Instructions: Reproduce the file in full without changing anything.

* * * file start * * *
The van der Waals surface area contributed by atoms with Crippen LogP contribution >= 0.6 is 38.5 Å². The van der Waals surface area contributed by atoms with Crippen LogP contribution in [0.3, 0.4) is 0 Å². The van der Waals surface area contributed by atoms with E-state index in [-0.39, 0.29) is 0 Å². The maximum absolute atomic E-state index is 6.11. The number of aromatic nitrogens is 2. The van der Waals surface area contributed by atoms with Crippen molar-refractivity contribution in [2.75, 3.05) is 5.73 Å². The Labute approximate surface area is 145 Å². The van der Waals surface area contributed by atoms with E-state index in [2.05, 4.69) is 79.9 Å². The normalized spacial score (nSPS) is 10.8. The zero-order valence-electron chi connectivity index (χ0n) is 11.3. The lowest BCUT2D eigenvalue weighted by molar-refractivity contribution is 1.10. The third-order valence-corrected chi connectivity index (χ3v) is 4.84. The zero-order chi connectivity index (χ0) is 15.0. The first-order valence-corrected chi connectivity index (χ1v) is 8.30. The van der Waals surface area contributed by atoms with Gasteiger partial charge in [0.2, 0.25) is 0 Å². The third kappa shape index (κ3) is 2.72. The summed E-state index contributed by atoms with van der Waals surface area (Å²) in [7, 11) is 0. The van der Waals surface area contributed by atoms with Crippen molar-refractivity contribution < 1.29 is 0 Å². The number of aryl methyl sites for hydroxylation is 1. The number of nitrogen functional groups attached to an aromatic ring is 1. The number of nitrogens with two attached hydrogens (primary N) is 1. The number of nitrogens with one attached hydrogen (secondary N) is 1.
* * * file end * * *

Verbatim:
The van der Waals surface area contributed by atoms with Crippen LogP contribution >= 0.6 is 38.5 Å². The van der Waals surface area contributed by atoms with Crippen LogP contribution in [0.3, 0.4) is 0 Å². The van der Waals surface area contributed by atoms with E-state index in [-0.39, 0.29) is 0 Å². The maximum absolute atomic E-state index is 6.11. The number of aromatic nitrogens is 2. The van der Waals surface area contributed by atoms with Crippen molar-refractivity contribution in [2.75, 3.05) is 5.73 Å². The Labute approximate surface area is 145 Å². The van der Waals surface area contributed by atoms with E-state index in [2.05, 4.69) is 79.9 Å². The normalized spacial score (nSPS) is 10.8. The zero-order valence-electron chi connectivity index (χ0n) is 11.3. The lowest BCUT2D eigenvalue weighted by molar-refractivity contribution is 1.10. The third-order valence-corrected chi connectivity index (χ3v) is 4.84. The zero-order chi connectivity index (χ0) is 15.0. The first-order valence-corrected chi connectivity index (χ1v) is 8.30. The van der Waals surface area contributed by atoms with Gasteiger partial charge in [0.2, 0.25) is 0 Å². The third kappa shape index (κ3) is 2.72. The summed E-state index contributed by atoms with van der Waals surface area (Å²) in [7, 11) is 0. The van der Waals surface area contributed by atoms with Crippen molar-refractivity contribution < 1.29 is 0 Å². The number of aryl methyl sites for hydroxylation is 1. The number of nitrogen functional groups attached to an aromatic ring is 1. The number of nitrogens with two attached hydrogens (primary N) is 1. The number of nitrogens with one attached hydrogen (secondary N) is 1.